Make the McKenzie Connection!

Is Carmen-Smith too expensive to maintain?

Questions about fish ladder and cost overruns add to concerns

EUGENE: Delays in protecting Chinook salmon and Bull Trout are drawing fire from the public and federal agencies who criticize the Eugene Water & Electric Board’s relicensing of the Carmen-Smith Hydroelectric Project. At issue are ways of allowing fish to pass around man-made structures to access approximately 8 miles of McKenzie River and tributary habitat long blocked by the project.

In an October letter to the Federal Energy Regulatory Commission (FERC), the assistant regional administrator of the National Oceanic and Atmospheric Administration wrote that delays in building fish passage options had “reached the point where NOAA Fisheries cannot continue to stand by the plans offered by the project licensee.”

The NOAA’s letter went on to claim that “EWEB has gone from a 2008 commitment to provide first-class volitional passage within seven years, to a ten-year delay (and counting) to provide trap-and-haul, for the alleged purposes of balancing project economics, even though the present cost of power is now very close to EWEB’s original 2008 estimate.”

Responding at a utility board meeting, the utility’s general manager Frank Lawson noted the utility “takes seriously our responsibilities and commitments under the license for the Carmen-Smith Hydroelectric Project We respectfully disagree with the characterizations in the letter that the National Marine Fisheries Service sent to our regulator, the Federal Energy Regulatory Commission.”

EWEB officials claim they too have been frustrated by delays in creating a fish passage. Contributing factors they say, include potential dam safety issues related to sinkholes in the bed of the reservoir and the new mapping of the White Branch fault zone, as well as challenges linked to EWEB staffing and planning.

Aden Basset, testifying at the EWEB commissioner’s June meeting, criticized what he called a “near total failure to comply” with the terms of the utility’s license. The 25-year-old felt that “EWEB has spent most of my life skipping between solutions not to construct” which he says furthered the risk “that salmon will go extinct.”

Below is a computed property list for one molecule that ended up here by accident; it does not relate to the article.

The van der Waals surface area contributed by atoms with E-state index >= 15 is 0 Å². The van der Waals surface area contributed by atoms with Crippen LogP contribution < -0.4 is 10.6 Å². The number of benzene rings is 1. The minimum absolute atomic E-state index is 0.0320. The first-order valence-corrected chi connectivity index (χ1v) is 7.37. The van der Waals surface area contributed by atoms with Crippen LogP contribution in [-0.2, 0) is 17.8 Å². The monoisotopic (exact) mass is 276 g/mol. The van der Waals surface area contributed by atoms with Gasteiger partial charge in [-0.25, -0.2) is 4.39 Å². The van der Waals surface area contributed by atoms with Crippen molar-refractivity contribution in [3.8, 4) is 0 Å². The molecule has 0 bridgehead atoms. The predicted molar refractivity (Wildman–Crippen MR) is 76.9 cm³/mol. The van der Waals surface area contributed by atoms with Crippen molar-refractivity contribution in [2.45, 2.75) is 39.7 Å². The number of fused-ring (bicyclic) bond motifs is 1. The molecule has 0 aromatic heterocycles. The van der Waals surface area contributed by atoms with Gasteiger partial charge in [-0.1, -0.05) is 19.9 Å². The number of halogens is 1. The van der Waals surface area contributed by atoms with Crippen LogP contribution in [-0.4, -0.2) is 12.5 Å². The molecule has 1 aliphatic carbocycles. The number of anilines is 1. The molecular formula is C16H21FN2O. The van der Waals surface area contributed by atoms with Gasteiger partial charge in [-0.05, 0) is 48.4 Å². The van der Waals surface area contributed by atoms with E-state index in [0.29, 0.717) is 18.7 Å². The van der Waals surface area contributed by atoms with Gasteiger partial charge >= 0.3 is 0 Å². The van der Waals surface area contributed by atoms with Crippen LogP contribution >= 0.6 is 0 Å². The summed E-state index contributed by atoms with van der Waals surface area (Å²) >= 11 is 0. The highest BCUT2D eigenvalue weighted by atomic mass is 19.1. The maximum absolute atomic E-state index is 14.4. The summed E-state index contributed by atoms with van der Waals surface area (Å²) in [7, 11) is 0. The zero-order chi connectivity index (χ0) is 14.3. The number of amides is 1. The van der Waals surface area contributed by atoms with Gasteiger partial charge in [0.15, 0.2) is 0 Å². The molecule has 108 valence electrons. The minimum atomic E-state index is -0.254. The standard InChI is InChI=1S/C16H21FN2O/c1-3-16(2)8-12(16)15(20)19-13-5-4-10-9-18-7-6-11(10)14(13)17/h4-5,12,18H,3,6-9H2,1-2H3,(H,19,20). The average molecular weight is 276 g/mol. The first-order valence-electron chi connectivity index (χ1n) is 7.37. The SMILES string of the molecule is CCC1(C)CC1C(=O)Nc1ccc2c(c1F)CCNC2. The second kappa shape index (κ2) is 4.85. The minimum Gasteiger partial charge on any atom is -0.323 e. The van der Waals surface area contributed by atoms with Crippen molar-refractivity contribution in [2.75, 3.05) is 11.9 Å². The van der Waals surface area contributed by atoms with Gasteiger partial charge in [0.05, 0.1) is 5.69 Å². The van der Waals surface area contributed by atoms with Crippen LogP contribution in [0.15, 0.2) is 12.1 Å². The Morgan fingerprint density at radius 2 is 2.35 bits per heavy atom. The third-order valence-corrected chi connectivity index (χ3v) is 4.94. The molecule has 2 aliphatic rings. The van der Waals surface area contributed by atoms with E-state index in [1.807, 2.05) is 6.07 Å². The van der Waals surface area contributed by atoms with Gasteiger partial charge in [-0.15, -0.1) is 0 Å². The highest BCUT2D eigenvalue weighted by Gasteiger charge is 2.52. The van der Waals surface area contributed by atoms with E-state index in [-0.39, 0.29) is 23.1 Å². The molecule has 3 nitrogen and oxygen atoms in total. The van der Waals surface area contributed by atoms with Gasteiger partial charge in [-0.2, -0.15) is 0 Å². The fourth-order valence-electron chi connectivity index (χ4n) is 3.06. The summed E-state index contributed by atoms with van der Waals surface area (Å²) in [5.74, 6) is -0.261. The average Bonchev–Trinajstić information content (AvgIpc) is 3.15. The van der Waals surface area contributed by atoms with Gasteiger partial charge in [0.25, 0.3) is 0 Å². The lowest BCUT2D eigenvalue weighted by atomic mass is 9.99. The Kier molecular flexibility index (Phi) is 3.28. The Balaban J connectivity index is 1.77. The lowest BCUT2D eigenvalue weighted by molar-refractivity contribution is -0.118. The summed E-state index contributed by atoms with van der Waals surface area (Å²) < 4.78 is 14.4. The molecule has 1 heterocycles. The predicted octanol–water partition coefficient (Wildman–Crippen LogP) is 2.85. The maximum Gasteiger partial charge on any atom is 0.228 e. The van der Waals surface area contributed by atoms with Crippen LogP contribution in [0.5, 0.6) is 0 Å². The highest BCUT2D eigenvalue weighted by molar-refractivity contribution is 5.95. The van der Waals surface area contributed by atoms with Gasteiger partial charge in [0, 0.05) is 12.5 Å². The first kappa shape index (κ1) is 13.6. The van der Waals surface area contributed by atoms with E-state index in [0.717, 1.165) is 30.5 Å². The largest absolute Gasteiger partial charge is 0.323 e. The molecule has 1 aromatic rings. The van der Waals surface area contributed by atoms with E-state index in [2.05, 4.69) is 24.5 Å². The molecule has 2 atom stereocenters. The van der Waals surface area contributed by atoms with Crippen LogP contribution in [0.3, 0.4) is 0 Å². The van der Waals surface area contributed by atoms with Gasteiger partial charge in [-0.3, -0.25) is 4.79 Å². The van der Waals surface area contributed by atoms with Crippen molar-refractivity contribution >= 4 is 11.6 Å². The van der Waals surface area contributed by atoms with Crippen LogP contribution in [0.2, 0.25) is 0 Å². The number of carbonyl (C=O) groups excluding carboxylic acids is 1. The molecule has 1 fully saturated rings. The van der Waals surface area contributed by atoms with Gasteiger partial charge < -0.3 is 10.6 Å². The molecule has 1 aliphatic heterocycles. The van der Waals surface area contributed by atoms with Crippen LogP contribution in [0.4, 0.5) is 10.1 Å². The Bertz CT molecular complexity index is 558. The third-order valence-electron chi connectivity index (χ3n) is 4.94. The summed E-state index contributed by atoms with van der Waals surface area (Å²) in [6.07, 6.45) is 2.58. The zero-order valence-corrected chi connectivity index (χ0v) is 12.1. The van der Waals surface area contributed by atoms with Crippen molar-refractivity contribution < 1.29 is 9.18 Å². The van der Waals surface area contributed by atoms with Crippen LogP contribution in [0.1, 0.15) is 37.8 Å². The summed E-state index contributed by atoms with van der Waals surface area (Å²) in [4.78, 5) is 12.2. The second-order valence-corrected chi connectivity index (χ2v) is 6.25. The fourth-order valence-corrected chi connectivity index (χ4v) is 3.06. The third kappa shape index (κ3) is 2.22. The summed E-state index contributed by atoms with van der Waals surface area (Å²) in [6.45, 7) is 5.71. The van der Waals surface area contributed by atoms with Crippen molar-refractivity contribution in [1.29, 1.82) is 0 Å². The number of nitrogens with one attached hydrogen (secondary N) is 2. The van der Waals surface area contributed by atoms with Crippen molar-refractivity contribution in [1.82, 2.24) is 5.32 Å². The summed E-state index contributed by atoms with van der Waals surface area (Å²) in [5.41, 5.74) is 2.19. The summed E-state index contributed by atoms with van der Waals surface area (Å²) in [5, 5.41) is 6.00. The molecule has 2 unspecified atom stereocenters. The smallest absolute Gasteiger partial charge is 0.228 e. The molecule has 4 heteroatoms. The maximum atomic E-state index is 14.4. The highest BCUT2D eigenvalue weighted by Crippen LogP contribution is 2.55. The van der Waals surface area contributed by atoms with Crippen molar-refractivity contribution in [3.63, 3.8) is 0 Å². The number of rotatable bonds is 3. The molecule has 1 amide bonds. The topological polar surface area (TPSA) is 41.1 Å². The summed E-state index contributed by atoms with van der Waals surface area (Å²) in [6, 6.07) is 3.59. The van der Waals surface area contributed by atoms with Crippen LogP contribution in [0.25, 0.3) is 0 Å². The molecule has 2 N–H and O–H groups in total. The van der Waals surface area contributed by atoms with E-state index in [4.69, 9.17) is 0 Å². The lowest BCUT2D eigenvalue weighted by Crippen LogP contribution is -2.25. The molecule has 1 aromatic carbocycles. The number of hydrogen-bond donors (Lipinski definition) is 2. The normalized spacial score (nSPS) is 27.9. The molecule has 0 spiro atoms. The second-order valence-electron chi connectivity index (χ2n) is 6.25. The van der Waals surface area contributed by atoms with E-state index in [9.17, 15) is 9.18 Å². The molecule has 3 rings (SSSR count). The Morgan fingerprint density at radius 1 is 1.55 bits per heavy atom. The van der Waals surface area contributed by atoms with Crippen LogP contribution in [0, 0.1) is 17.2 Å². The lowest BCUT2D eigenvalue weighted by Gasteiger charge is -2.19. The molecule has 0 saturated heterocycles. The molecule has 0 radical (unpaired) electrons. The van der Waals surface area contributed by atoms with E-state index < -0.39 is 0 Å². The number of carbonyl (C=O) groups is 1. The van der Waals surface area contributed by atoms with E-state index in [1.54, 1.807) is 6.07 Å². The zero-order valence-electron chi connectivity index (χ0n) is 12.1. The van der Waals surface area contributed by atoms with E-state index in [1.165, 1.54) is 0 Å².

Two other agencies (the National Marine Fisheries Service and the U.S. Fish and Wildlife Service) have also been corresponding with FERC and have withdrawn their support for prior settlement agreements related to fish passage.

Bethany Cotton, Cascade Wildlands’ conservation director, told the board “I cannot recall a letter from an agency, let alone all agencies, so strongly worded and stark in their assessment of a partner’s failure to meet their obligations.”

“EWEB,” she felt, “is contributing to the extinction of two iconic Northwest species - Chinook salmon and Bull Trout.”

Complications related to the Carmen-Smith project date back to 2008 when EWEB’s 50-year-old operating license expired, followed by a mapping error associated with the upper McKenzie’s designation as a national Wild & Scenic River. By 2015 it was determined the costs to build an upstream fish ladder - along with a downstream floating fish screen at the Trailbridge Reservoir - didn’t pencil out.

Lisa Krentz, EWEB‘s generation manager, told the board that under agreements reached by 2021, the utility had agreed to build a trap and haul facility, make modifications to allow fish to pass downstream, and permanently shut down the Trailbridge powerhouse. She gave three reasons for a series of delays: “Dam safety, understaffing, and protection of natural resources.”

Commissioner Sonya Carlson, who represents EWEB’s Ward 6 and 7, said she was frustrated by decisions by agencies to withdraw from agreements. She felt they had been continually updated when issues around dam safety were discovered and “we brought it to their attention.”

Carlson said, “It’s both shocking to me and odd that at the same time, we would get these weird letters when we’ve been working with them throughout this entire process.”

She went on to say some agencies had turned “a blind eye in recent years to all the other things that have caused these delays.”

2016 cost estimates for updates to the project were targeted at $139 million. That number has since increased to $194 million due to inflation, supply chain issues, and safety-related modifications.

Board vice president John Barofsky said he was worried those costs could continue to climb if the agencies that said they were pulling out of the settlement “want us to change course.” Barofsky added, “if FERC mandates we either build a fish ladder or take out the dam, what would it take that $194 million to?”

Krentz said there were no estimates at this time for how much a fish ladder could total. However, design and construction costs for the current fisheries improvements had already increased $37 million more than the original $34 million estimate

A discussion on EWEB’s Integrated Resource Plan, which includes a 20-year electric forecast, is scheduled for the utility’s September meeting.

 

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